I recognized that Milly had pointed out a major shortcoming in my understanding when we had our conversation, but I didn't recognize what this shortcoming was until months later, after Angela Davis visited campus and told us about making Black joy out of resistance, after Mohammed El-Kurd visited campus and told us his greatest source of inspiration was his family's laughter against Israeli occupation, after Amazin LeThi's words took on new meaning: "I’m so much more successful being my authentic self, being an unapologetic Asian proud queer woman who just shows up as myself."
Two passages from my Fall 2021 semester review come to mind. First, this framing of "revolutionary activism" without even thinking about my conversation with Milly:
Against backdrops of never-ending violence and forceful stifling of all efforts for self-determinism, the most revolutionary action you can take is to center the joy of yourself and those you care about.
Then, reflecting on my personal experiences putting this into action:
I've also found power in embracing the centering of my own identity in my social life and not feeling like I'm lacking anything. ... To center your identity -- in your social life, your politics, your thinking -- doesn't mean excluding consideration for others. Rather, it should provide a deeper foundation for solidarity than more surface-level support, and allow you to better tap into the kind of joy that El-Kurd and Davis described as energy for struggle.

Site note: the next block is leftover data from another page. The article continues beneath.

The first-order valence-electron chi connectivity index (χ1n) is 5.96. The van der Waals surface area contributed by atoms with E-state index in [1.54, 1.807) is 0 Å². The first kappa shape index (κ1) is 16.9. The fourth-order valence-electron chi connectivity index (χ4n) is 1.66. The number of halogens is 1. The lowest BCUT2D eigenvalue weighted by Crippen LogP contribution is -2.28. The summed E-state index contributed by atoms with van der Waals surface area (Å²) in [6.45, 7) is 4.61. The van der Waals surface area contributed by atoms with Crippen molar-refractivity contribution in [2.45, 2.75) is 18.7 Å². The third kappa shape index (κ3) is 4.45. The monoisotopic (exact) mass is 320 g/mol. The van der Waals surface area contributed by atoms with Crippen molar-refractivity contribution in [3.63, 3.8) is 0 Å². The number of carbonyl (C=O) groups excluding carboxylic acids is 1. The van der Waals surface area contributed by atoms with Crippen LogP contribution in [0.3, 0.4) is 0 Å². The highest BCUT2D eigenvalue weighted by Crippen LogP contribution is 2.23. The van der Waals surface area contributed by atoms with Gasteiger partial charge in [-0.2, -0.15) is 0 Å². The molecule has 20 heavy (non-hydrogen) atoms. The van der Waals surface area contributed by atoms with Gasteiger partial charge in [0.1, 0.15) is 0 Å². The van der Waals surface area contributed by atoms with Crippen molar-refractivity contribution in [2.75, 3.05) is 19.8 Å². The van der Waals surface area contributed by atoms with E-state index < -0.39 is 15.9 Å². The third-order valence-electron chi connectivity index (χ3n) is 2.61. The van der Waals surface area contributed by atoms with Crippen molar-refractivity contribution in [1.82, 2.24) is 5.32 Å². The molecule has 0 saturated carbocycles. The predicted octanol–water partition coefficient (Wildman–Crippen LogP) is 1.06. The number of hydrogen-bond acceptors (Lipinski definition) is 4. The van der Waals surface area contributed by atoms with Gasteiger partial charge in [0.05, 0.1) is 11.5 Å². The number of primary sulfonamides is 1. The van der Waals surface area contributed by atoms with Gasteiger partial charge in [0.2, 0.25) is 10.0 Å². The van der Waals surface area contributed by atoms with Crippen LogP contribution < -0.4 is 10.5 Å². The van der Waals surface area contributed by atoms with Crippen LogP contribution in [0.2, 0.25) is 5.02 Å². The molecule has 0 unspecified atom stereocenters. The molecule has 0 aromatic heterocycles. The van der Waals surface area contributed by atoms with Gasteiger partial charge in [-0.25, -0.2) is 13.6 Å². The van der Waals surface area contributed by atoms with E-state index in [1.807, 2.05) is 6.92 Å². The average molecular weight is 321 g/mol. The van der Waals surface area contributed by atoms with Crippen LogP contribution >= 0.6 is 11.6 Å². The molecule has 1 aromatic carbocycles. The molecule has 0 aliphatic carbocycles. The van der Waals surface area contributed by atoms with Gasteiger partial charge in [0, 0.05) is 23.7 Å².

So what's the verdict on TSL, DE&I, The Yappie, and Asian American Studies? I'm still part of TSL, and even applied for editorship this semester. I'm still planning to major in Media Studies and not Asian American Studies. But I'm doing so with a newly grounded perspective about what I actually want to view as my roots or others' roots that I want to aid in centering. Tools that tackle existing institutions are powerful and important, but they're just one set of tools among many.
Notes on Lenin and other revolutionary/critical/whatever social theory I stumble upon